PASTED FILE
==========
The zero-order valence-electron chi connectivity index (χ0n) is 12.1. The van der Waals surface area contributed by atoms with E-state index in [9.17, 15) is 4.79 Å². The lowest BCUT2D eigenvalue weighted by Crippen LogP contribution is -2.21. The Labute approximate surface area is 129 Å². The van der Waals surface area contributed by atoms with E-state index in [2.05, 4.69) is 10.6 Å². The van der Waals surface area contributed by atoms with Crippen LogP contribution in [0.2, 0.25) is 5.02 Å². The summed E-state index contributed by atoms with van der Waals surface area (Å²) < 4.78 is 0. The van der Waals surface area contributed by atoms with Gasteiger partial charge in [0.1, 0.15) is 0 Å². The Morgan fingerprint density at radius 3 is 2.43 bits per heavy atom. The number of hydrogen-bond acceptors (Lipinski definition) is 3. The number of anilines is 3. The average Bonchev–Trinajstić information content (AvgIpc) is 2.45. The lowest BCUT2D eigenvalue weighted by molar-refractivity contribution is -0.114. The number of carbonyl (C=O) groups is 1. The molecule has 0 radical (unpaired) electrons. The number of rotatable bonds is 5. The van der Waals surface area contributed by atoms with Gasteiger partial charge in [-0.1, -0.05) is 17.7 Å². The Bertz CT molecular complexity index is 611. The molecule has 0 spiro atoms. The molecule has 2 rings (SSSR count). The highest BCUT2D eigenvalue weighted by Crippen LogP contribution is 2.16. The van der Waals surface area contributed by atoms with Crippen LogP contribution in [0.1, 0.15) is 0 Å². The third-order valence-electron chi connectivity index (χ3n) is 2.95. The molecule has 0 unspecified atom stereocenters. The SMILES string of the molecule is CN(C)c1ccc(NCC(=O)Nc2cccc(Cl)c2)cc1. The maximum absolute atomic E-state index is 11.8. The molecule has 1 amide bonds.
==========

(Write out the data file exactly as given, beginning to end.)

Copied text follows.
The zero-order valence-electron chi connectivity index (χ0n) is 12.1. The van der Waals surface area contributed by atoms with E-state index in [9.17, 15) is 4.79 Å². The lowest BCUT2D eigenvalue weighted by Crippen LogP contribution is -2.21. The Labute approximate surface area is 129 Å². The van der Waals surface area contributed by atoms with E-state index in [2.05, 4.69) is 10.6 Å². The van der Waals surface area contributed by atoms with Crippen LogP contribution in [0.2, 0.25) is 5.02 Å². The summed E-state index contributed by atoms with van der Waals surface area (Å²) < 4.78 is 0. The van der Waals surface area contributed by atoms with Gasteiger partial charge in [0.1, 0.15) is 0 Å². The Morgan fingerprint density at radius 3 is 2.43 bits per heavy atom. The number of hydrogen-bond acceptors (Lipinski definition) is 3. The number of anilines is 3. The average Bonchev–Trinajstić information content (AvgIpc) is 2.45. The lowest BCUT2D eigenvalue weighted by molar-refractivity contribution is -0.114. The number of carbonyl (C=O) groups is 1. The molecule has 0 radical (unpaired) electrons. The number of rotatable bonds is 5. The van der Waals surface area contributed by atoms with Gasteiger partial charge in [-0.1, -0.05) is 17.7 Å². The Bertz CT molecular complexity index is 611. The molecule has 0 spiro atoms. The molecule has 2 rings (SSSR count). The highest BCUT2D eigenvalue weighted by Crippen LogP contribution is 2.16. The van der Waals surface area contributed by atoms with Crippen LogP contribution in [0.1, 0.15) is 0 Å². The third-order valence-electron chi connectivity index (χ3n) is 2.95. The molecule has 0 unspecified atom stereocenters. The SMILES string of the molecule is CN(C)c1ccc(NCC(=O)Nc2cccc(Cl)c2)cc1. The maximum absolute atomic E-state index is 11.8. The molecule has 1 amide bonds.